Park is careful to clarify that his and McKellar’s interpretation of Nguyen’s work isn’t a direct or shot-for-shot recreation. Tapping into his license as both a visual artist and writer, he takes certain liberties with the story that invite new interpretations and meanings.

Using Downey Jr. to play at least four separate, unrelated people, and placing all of them in the same scene in at least one upcoming episode, originated with Park. That jibes with what he’s implying in “The Sympathizer” about the danger of ideologically driven authority figures of regardless one’s politics.

Downey Jr. represents the generic nature of Western privilege, with each of his characters assuming the Captain, a half-white, half-Vietnamese double agent, owes him a debt of gratitude and loyalty. But the Captain’s North Vietnamese contact and other childhood best friend Man (Duy Nguyễn), is no more invested in his well-being than the Downey Jr. face who pops up most frequently in the Captain’s life, his CIA handler Claude.

The SympathizerHoa Xuande, Fred Nguyen and Duy Nguyen in "The Sympathizer" (HBO)The layers of thought and practicality that Park assigns to “The Sympathizer” led me to wonder whether parts of Nguyen’s story provided a means of commenting on the audience’s tendency to revere certain filmmakers and excuse their excesses.

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This emerges in the fourth episode with the introduction of Downey Jr’s Auteur, an aggressively self-involved filmmaker. But I also pointed out that aspects of the interactions between the Captain and his interrogator or Man are similar to that of a critic and the work he’s considering.

At times each of them reviews the Captain's actions for plausibility and rates the legitimacy of his loyalty to his country and his Vietnamese identity. I wondered, is this approach an outgrowth of Park's time as a film reviewer?

“Maybe you can say that. I didn't go about it consciously . . . But truth be told, yes, there's some part of me that is very interested in that idea, and perhaps it has to do with my background as a critic too,” he said. “But what is important for me whenever I go about making any kind of work is preserving the right amount of distance with the subject matter.”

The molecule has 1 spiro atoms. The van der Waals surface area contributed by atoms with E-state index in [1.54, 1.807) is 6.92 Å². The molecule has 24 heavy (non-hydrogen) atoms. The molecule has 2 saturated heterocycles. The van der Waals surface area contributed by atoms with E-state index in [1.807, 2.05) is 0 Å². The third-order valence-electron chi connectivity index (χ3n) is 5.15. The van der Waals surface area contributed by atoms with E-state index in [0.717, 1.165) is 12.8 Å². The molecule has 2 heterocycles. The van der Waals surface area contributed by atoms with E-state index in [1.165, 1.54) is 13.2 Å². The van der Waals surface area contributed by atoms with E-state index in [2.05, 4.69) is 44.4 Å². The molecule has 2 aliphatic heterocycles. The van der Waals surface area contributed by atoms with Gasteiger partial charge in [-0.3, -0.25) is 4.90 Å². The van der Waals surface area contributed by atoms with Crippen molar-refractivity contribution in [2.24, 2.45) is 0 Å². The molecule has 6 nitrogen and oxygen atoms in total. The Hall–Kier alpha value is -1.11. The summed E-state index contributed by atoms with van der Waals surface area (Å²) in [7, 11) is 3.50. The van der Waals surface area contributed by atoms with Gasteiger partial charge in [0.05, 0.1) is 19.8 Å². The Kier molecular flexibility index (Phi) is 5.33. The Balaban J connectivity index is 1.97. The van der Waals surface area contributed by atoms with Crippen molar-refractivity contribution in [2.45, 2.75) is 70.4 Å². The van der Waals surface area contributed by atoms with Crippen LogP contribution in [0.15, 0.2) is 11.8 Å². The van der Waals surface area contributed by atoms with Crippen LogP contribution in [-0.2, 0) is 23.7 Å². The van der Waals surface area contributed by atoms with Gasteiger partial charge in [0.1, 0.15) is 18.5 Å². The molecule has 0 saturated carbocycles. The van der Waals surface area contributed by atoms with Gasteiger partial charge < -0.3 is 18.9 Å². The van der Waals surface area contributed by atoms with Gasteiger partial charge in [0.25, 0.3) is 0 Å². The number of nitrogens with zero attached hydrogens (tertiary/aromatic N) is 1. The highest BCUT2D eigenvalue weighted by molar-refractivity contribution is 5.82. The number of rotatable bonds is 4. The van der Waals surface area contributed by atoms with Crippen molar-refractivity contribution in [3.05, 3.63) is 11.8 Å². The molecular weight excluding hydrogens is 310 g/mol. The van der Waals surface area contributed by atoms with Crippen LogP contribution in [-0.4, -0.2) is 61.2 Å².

Park’s objective, he said, is to have the viewer be engaged in the story and alight with the protagonist and his emotional state. “And sometimes I would push away our audience as if it's too cruel at some points,” he admitted. “So, it is important, perhaps, that the viewer is very conscious that this story is fabricated, and this situation that the characters are going through needs to be observed very objectively and intellectually.”

“Perhaps those are the moments where having this background as a critic comes helpful,” he offered.

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Nevertheless, launching lofty philosophical premises into the clouds is not Park’s aim with this series. “The Sympathizer” may whirl through time and continents, but as with the director's other work, it is a solidly organized work of art. 

“What I want our audience to take away is all various political ideologies, or systems or revolutions, or ideals, originated with the purpose of bringing individual happiness,” he said. “But what ended up happening was it went the other way, and those attempts have actually suppressed the individuals. That has happened throughout history.”

If his script and direction leave the audience pondering anything about the series, he urged, “Think about that.”

New episodes of "The Sympathizer" air 9 p.m. Sundays on HBO and stream on Max.

By Melanie McFarland

Melanie McFarland is Salon's award-winning senior culture critic. Follow her on Twitter: @McTelevision